No matter how detailed and well planned, an inclusionary housing ordinance will require human judgment in certain situations to ensure it is implemented fairly and in the best interest of the community.

It’s not enough to simply publish rules and expect developers to implement them successfully. City staff, or staff of partner agencies, must help developers interpret and apply the inclusionary policy.

In many communities, city staff has some discretion to waive certain requirements, approve alternatives, or offer additional resources, such as fee waivers or housing funds, to help some projects to achieve high levels of public benefit.  In these places, staff must work closely with developers to evaluate the impact of inclusionary requirements on a project’s bottom line and to develop alternative proposals that benefit the developer and the community. This requires some level of technical skill, and cities sometimes struggle to find staff with the necessary experience. Occasionally, cities turn to outside consultants or other partners to perform some of these tasks.

Key Tasks


Communicating Requirements

Many programs produce brochures or other educational material to help real estate developers understand their options. Every program must make staff available to meet with developers when necessary. Continue reading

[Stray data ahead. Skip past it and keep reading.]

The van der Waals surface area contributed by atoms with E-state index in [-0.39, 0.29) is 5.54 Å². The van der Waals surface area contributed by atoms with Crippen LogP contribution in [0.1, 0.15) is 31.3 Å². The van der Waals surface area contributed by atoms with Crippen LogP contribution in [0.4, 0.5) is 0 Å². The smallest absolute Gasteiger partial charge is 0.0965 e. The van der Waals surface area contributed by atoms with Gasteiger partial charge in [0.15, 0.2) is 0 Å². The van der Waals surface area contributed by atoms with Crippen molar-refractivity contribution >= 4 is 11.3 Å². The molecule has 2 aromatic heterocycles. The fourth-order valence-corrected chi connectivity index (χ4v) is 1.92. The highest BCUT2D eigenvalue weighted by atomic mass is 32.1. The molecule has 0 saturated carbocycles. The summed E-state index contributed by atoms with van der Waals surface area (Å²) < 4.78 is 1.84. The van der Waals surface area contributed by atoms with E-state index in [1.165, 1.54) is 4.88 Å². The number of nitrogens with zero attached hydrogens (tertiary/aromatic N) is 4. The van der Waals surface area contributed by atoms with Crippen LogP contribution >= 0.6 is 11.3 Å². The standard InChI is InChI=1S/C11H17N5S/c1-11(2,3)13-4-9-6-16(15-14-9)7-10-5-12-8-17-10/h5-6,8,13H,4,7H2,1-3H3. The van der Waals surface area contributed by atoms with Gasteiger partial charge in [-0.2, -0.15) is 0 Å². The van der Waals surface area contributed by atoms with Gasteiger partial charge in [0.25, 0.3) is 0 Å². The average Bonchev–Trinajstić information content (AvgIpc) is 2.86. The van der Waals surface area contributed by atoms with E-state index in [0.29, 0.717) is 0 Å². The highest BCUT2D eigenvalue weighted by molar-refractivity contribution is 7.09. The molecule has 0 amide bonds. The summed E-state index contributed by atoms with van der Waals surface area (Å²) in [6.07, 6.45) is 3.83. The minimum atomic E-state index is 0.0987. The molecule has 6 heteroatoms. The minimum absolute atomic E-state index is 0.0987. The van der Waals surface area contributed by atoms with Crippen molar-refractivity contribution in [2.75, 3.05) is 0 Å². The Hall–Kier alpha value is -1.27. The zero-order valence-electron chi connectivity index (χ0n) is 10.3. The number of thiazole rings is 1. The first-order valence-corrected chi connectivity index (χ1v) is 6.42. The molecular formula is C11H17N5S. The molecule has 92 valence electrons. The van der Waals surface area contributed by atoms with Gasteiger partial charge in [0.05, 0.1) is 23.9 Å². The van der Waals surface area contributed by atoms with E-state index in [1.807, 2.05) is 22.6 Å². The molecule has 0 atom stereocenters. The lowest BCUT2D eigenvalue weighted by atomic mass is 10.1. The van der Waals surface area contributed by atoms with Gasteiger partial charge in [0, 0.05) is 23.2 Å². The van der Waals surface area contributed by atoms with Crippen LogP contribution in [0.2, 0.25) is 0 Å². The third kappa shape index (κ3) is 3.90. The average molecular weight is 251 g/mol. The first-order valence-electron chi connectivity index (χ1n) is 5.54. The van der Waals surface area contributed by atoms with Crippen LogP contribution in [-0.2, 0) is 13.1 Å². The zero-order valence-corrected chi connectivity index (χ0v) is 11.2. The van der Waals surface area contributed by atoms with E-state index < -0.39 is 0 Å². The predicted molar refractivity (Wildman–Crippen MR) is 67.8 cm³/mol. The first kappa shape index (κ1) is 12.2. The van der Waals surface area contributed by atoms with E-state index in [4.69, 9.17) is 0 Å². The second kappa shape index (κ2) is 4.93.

Reviewing Development Proposals

Almost all jurisdictions require developers to execute some form of developer agreement. These agreements generally specify in detail how the inclusionary obligations will be met, which units will be designated as units meeting the requirements, and how construction and marketing of those units will be phased. Continue reading


Negotiating Requirements to Maximize Production

Some inclusionary housing ordinances leave room for negotiation of key elements of the program.  Continue reading


Design and Location Standards

Most programs require that inclusionary units’ outward appearance be identical to market-rate units, and many programs also require that interiors be comparable to market-rate units. Continue reading


Ensuring That Affordable Houses Are Built

Inclusionary programs must take steps to ensure that affordable units that were promised when a project was approved actually get built. Some communities adopt “phasing” policies that address the timing of the delivery of affordable homes. Continue reading


Reinvestment of Fee Revenue

When developers are allowed to pay in-lieu fees, jurisdictions must plan for the investment of those funds in other affordable housing projects. Many programs have rules that limit where this revenue can be reinvested.  Continue reading


Balancing Flexibility and Predictability

No single policy design works for the economics of every development. But public agencies are also generally not able to negotiate a unique commitment from each project. Continue reading